Understanding the use of sex pilus specific bacteriophages to reduce conjugative dissemination of antibiotic resistance

Maluping, Ramon (2023) Understanding the use of sex pilus specific bacteriophages to reduce conjugative dissemination of antibiotic resistance. PhD thesis, University of Nottingham.

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Antimicrobial resistance (AMR) is considered as one of the greatest threats to human public health and in agriculture and food security. To address this threat, a Global Action Plan encourages development of alternatives to antibiotics, including the use of bacteriophage to control infections. A large proportion of transmissible antibiotic resistance is encoded on conjugative plasmids. Transmission requires sex pili and a sex pilus targeting (SPS) phage could provide a selection against plasmid carriage.

The aim of this research is to isolate novel SPS phage to tackle AMR bacteria. Fifteen SPS phages were isolated, eleven were ssDNA phages in the Inoviridae family and four were ssRNA phages of the Leviviridae family. All phages were able to infect strains with the F plasmid but there was some phage plasmid specificity observed on different F like plasmid field isolates. Phylogenetic analysis of the 11 ssDNA phages genomes and protein pIII confirmed that they belong to genus Inovirus and are highly similar to filamentous (Ff) phages (M13, fd, f1). Three of the ssRNA phages were highly similar to genus Levivirus and the remaining ssRNA phage was similar to Allolevivirus. Two ssDNA phages R4 and R7, and ssRNA phage R13 represent a new species of Inovirus and Allolevivirus, respectively under ICVCN guidelines. All the phages demonstrated good stability under various conditions of temperature, pH and detergent.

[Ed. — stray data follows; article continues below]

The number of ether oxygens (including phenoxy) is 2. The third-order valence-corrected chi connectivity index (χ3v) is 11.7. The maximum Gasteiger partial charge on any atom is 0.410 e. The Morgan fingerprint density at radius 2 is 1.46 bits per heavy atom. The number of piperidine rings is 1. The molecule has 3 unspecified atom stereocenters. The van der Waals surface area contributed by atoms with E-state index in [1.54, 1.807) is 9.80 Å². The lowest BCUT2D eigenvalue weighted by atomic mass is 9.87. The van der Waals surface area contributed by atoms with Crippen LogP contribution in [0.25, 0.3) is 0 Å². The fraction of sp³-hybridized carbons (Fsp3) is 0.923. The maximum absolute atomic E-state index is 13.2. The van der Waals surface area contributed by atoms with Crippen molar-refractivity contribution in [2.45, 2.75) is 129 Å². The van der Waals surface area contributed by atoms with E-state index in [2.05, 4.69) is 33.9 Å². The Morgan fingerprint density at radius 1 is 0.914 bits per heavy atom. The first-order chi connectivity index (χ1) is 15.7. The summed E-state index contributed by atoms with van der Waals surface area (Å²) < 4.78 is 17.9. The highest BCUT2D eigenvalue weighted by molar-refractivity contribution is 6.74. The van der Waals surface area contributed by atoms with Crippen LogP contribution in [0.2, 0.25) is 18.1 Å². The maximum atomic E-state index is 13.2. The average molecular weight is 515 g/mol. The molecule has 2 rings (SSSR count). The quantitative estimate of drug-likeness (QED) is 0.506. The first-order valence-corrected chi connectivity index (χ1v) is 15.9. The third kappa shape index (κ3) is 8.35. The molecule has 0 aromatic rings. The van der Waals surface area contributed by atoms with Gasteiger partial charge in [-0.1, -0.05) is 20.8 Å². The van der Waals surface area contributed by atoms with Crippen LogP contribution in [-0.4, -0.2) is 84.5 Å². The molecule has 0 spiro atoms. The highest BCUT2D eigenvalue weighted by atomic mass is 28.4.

One step growth analysis and plasmid loss kinetics of selected ssDNA and ssRNA phages were tested against strains containing derepressed and repressed plasmids. Phage growth on derepressed plasmid hosts had a short latent period and large burst size compared to a longer latent period with shorter rise period and burst size observed on repressed plasmid hosts. Selected phages demonstrated ca. 60% plasmid loss on derepressed hosts. Selection was limited on more repressed plasmid hosts, with a minimum loss of 0% and a maximum loss of 14%. These results suggest that treatment with phage will have variable efficacy in reducing plasmid borne AMR and that repression may pose a limit on the effectiveness of this approach to treat or reduce infections by targeting the plasmids. However, further investigations are required to fully understand SPS phage impact under additional environmental selective conditions.

Item Type: Thesis (University of Nottingham only) (PhD)
Supervisors: Jones, Michael
Atterbury, Robert
Keywords: sex pilus specific bacteriophages
Subjects: Q Science > QR Microbiology
Faculties/Schools: UK Campuses > Faculty of Medicine and Health Sciences > School of Veterinary Medicine and Science
Item ID: 72066
Depositing User: MALUPING, Ramon
Date Deposited: 23 Jul 2023 04:40
Last Modified: 23 Jul 2023 04:40
URI: https://eprints.nottingham.ac.uk/id/eprint/72066

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